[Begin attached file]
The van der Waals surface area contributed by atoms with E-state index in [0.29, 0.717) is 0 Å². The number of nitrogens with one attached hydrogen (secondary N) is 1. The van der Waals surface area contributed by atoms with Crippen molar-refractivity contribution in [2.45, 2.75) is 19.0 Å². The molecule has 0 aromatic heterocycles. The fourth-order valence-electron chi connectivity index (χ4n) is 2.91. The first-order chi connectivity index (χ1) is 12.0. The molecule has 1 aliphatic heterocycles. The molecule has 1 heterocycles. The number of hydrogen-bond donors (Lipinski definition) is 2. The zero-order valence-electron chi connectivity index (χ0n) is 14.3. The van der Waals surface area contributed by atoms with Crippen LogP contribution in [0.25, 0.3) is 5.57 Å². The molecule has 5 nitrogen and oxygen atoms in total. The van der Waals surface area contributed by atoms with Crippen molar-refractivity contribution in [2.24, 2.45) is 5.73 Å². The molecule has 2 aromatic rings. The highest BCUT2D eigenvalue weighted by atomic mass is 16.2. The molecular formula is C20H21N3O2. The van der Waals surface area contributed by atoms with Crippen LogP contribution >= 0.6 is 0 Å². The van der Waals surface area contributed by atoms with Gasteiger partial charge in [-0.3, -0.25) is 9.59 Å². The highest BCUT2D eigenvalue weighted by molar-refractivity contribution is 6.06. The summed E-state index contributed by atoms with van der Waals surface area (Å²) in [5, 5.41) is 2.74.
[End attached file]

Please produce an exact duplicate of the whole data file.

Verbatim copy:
The van der Waals surface area contributed by atoms with E-state index in [0.29, 0.717) is 0 Å². The number of nitrogens with one attached hydrogen (secondary N) is 1. The van der Waals surface area contributed by atoms with Crippen molar-refractivity contribution in [2.45, 2.75) is 19.0 Å². The molecule has 0 aromatic heterocycles. The fourth-order valence-electron chi connectivity index (χ4n) is 2.91. The first-order chi connectivity index (χ1) is 12.0. The molecule has 1 aliphatic heterocycles. The molecule has 1 heterocycles. The number of hydrogen-bond donors (Lipinski definition) is 2. The zero-order valence-electron chi connectivity index (χ0n) is 14.3. The van der Waals surface area contributed by atoms with Crippen LogP contribution in [0.25, 0.3) is 5.57 Å². The molecule has 5 nitrogen and oxygen atoms in total. The van der Waals surface area contributed by atoms with Crippen molar-refractivity contribution in [2.24, 2.45) is 5.73 Å². The molecule has 2 aromatic rings. The highest BCUT2D eigenvalue weighted by atomic mass is 16.2. The molecular formula is C20H21N3O2. The van der Waals surface area contributed by atoms with Crippen LogP contribution >= 0.6 is 0 Å². The van der Waals surface area contributed by atoms with Gasteiger partial charge in [-0.3, -0.25) is 9.59 Å². The highest BCUT2D eigenvalue weighted by molar-refractivity contribution is 6.06. The summed E-state index contributed by atoms with van der Waals surface area (Å²) in [5, 5.41) is 2.74.